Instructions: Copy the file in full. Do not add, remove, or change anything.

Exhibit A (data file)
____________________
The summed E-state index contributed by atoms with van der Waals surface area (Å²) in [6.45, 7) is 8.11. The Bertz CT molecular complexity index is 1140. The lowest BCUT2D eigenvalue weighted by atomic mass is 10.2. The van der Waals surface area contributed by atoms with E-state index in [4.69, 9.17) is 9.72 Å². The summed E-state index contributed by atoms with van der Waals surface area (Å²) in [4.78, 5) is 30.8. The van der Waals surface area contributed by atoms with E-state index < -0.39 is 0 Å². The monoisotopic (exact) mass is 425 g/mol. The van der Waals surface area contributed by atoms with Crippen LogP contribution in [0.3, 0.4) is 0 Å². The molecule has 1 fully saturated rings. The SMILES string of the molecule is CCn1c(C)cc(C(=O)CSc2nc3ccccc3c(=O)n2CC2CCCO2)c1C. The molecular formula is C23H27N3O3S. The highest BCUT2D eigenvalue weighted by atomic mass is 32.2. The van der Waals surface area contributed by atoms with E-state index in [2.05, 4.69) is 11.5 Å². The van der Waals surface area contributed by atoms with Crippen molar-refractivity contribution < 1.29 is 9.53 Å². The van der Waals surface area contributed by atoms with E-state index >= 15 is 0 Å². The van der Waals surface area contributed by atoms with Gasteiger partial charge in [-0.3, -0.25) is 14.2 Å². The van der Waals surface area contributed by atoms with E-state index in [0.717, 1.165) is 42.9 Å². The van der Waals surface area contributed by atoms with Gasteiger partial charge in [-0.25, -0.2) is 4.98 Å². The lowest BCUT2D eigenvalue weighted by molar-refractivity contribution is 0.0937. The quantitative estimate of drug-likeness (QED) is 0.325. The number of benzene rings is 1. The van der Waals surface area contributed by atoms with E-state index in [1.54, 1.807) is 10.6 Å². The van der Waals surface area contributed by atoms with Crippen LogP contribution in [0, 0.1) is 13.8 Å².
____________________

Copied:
The summed E-state index contributed by atoms with van der Waals surface area (Å²) in [6.45, 7) is 8.11. The Bertz CT molecular complexity index is 1140. The lowest BCUT2D eigenvalue weighted by atomic mass is 10.2. The van der Waals surface area contributed by atoms with E-state index in [4.69, 9.17) is 9.72 Å². The summed E-state index contributed by atoms with van der Waals surface area (Å²) in [4.78, 5) is 30.8. The van der Waals surface area contributed by atoms with E-state index < -0.39 is 0 Å². The monoisotopic (exact) mass is 425 g/mol. The van der Waals surface area contributed by atoms with Crippen LogP contribution in [0.3, 0.4) is 0 Å². The molecule has 1 fully saturated rings. The SMILES string of the molecule is CCn1c(C)cc(C(=O)CSc2nc3ccccc3c(=O)n2CC2CCCO2)c1C. The molecular formula is C23H27N3O3S. The highest BCUT2D eigenvalue weighted by atomic mass is 32.2. The van der Waals surface area contributed by atoms with E-state index in [2.05, 4.69) is 11.5 Å². The van der Waals surface area contributed by atoms with Crippen molar-refractivity contribution < 1.29 is 9.53 Å². The van der Waals surface area contributed by atoms with E-state index >= 15 is 0 Å². The van der Waals surface area contributed by atoms with Gasteiger partial charge in [-0.3, -0.25) is 14.2 Å². The van der Waals surface area contributed by atoms with E-state index in [0.717, 1.165) is 42.9 Å². The van der Waals surface area contributed by atoms with Gasteiger partial charge in [-0.25, -0.2) is 4.98 Å². The lowest BCUT2D eigenvalue weighted by molar-refractivity contribution is 0.0937. The quantitative estimate of drug-likeness (QED) is 0.325. The number of benzene rings is 1. The van der Waals surface area contributed by atoms with E-state index in [1.54, 1.807) is 10.6 Å². The van der Waals surface area contributed by atoms with Crippen LogP contribution in [0, 0.1) is 13.8 Å².